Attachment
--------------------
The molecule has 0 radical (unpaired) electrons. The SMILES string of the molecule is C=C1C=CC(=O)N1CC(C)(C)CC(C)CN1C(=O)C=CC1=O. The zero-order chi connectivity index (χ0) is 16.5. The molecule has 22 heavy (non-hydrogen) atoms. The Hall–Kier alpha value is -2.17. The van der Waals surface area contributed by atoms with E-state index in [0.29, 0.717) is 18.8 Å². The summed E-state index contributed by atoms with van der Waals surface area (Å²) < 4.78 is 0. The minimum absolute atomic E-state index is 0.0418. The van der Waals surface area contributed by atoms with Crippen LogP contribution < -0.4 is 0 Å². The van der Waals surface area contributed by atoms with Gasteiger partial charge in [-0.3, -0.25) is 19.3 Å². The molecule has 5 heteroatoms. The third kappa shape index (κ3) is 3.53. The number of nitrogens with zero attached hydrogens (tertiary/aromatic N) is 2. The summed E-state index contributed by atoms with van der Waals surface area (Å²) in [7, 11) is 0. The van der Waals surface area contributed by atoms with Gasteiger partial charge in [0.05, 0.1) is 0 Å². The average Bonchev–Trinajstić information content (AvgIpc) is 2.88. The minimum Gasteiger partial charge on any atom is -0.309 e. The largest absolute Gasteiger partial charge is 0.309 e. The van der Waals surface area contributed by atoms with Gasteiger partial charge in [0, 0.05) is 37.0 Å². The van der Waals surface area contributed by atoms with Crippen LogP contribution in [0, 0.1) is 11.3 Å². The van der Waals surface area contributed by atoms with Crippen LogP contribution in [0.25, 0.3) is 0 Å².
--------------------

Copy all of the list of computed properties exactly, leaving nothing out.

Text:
The molecule has 0 radical (unpaired) electrons. The SMILES string of the molecule is C=C1C=CC(=O)N1CC(C)(C)CC(C)CN1C(=O)C=CC1=O. The zero-order chi connectivity index (χ0) is 16.5. The molecule has 22 heavy (non-hydrogen) atoms. The Hall–Kier alpha value is -2.17. The van der Waals surface area contributed by atoms with E-state index in [0.29, 0.717) is 18.8 Å². The summed E-state index contributed by atoms with van der Waals surface area (Å²) < 4.78 is 0. The minimum absolute atomic E-state index is 0.0418. The van der Waals surface area contributed by atoms with Crippen LogP contribution < -0.4 is 0 Å². The van der Waals surface area contributed by atoms with Gasteiger partial charge in [-0.3, -0.25) is 19.3 Å². The molecule has 5 heteroatoms. The third kappa shape index (κ3) is 3.53. The number of nitrogens with zero attached hydrogens (tertiary/aromatic N) is 2. The summed E-state index contributed by atoms with van der Waals surface area (Å²) in [7, 11) is 0. The van der Waals surface area contributed by atoms with Gasteiger partial charge in [0.05, 0.1) is 0 Å². The average Bonchev–Trinajstić information content (AvgIpc) is 2.88. The minimum Gasteiger partial charge on any atom is -0.309 e. The largest absolute Gasteiger partial charge is 0.309 e. The van der Waals surface area contributed by atoms with Gasteiger partial charge in [0, 0.05) is 37.0 Å². The van der Waals surface area contributed by atoms with Crippen LogP contribution in [0, 0.1) is 11.3 Å². The van der Waals surface area contributed by atoms with Crippen LogP contribution in [0.25, 0.3) is 0 Å².